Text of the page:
The Handmaid’s Tale season 4 review: Welcome to Joe Biden’s Gilead – Vox.com

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The Handmaid’s Tale operates with the emotional logic of an abuse survivor. How could it not? Its protagonist suffered endlessly at the hands of a couple whose systemic rape and assault of her were supported by the state. She could recover. She could gain a semblance of her normal life again. But she’ll never escape what happened to her.

The remarkable thing about The Handmaid’s Tale’s fourth season, which wrapped up with a bloody and beautiful finale Wednesday, is how completely it snaps a sometimes-wayward story back into focus. It’s probably the show’s best season since its first, particularly in its second half, which becomes a rolling ball of catharsis that is almost impossible to resist. (I say “probably” because I do love the ultra-grim season two.) It also underscores, however, just how much The Handmaid’s Tale seemed lost in the wilderness for a while there.

Season four does something I’ve never quite seen a TV show do, which is that it tells a story that retroactively makes sense of its dour second season and scattered third season but also proves how much the storytelling in those seasons failed to explain what The Handmaid’s Tale was trying to do. Now that I can see the plan, I wish the show had spent more time assuring me it had a plan.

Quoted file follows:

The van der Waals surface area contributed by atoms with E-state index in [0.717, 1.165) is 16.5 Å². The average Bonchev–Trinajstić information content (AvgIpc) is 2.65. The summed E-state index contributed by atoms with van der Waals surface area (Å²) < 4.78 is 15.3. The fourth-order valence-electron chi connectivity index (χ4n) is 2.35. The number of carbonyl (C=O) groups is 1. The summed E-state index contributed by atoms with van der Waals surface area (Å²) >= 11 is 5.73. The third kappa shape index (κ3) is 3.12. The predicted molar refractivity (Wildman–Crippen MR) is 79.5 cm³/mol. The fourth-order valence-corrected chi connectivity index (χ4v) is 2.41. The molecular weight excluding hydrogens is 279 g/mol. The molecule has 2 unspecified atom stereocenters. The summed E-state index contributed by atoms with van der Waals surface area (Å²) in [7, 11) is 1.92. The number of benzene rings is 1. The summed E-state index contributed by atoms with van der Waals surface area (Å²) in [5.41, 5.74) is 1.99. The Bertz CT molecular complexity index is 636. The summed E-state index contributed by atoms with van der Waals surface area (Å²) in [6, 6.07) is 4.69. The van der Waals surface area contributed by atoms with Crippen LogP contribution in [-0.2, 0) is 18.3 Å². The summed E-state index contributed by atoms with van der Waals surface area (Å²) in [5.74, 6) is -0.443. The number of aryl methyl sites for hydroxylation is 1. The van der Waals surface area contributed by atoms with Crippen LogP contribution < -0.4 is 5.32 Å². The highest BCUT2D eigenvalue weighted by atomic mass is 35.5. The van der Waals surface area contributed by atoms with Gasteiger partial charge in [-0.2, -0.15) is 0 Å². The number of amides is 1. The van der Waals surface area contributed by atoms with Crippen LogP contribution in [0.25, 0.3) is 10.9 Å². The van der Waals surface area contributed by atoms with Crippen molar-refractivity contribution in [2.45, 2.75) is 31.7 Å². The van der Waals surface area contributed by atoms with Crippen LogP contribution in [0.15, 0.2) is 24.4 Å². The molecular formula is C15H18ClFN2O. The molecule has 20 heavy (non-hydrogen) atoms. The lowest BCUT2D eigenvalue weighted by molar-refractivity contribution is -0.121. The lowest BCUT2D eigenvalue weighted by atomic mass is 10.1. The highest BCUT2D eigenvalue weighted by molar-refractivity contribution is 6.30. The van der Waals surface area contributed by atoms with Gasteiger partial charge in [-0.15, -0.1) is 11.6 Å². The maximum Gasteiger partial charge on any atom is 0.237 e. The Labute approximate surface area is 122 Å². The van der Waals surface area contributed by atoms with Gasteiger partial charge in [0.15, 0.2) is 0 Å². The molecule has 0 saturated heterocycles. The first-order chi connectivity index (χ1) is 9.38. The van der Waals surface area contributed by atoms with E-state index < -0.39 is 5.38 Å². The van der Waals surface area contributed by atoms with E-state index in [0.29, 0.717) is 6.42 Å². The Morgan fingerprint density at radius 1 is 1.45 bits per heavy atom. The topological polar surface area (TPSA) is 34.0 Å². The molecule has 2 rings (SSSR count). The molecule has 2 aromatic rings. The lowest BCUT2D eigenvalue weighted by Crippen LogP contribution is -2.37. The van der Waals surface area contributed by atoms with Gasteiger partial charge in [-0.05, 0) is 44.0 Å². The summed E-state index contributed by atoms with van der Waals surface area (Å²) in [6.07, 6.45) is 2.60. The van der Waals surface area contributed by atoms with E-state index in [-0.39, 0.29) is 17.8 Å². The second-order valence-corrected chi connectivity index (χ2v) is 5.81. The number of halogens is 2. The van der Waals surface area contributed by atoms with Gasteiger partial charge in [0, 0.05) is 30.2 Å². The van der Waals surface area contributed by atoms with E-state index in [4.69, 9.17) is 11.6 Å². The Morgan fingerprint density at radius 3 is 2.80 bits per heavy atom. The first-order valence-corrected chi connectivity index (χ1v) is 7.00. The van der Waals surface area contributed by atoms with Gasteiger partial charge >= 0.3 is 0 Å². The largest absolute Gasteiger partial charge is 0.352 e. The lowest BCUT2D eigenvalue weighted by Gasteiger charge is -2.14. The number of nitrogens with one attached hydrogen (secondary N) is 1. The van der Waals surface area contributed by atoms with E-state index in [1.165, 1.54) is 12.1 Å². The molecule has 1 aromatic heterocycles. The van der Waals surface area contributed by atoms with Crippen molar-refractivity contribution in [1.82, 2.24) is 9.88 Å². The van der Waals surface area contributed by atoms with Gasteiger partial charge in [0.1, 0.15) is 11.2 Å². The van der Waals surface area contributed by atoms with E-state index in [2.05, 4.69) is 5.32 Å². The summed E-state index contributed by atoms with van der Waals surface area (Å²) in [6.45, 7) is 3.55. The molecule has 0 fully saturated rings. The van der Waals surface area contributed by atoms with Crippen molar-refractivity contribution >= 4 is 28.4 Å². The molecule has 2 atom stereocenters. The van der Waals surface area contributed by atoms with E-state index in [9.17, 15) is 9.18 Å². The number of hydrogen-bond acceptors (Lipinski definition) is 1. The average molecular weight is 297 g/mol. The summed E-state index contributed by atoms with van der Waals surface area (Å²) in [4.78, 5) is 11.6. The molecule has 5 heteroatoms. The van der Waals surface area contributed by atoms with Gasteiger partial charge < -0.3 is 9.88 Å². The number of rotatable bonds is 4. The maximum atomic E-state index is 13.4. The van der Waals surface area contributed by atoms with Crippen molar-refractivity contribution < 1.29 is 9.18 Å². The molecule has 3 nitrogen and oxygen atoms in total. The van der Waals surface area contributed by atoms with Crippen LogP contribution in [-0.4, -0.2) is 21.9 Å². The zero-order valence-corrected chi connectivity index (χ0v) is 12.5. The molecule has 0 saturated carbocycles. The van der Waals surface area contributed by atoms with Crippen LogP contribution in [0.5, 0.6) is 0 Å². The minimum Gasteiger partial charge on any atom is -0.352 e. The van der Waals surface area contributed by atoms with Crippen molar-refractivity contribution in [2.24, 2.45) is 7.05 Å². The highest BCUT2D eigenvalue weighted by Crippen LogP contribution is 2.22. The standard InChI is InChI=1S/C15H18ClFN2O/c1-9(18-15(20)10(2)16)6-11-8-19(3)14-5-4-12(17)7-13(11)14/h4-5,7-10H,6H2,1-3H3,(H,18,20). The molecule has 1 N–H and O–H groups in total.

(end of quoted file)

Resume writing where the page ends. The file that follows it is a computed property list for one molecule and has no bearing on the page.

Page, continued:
Yet season four also gains at least some power from the moment in which it is airing. This is a show about a woman who’s been through an intense, traumatizing event, who feels incapable of leaving that event behind. As everyone around her attempts to have a nice, peaceful, “normal” life, she keeps insisting they look back at what happened to them, to the degree that some of her friends and loved ones start to seem a little bit exhausted by her. She’s kind of a pain, but it’s also hard to ignore that she’s right. Horrors are happening right next door, and whatever anger everybody feels is unsatisfactory because it doesn’t match the void inside her. You tune those horrors out — even for your own well-being — at your own peril.

The Handmaid’s Tale has always been accidentally timely, but season four is its most accidentally timely season. It’s kind of about the long hangover from Covid-19 and quarantine and kind of about a whole bunch of other things. Most of all, it’s about telling yourself things are okay because your circumstances have changed while the lives of millions of others remain as terrible as they were before.

Season four doesn’t take place in our world, but also it does. Call its reality Joe Biden’s Gilead.

Spoilers follow for the entirety of the season.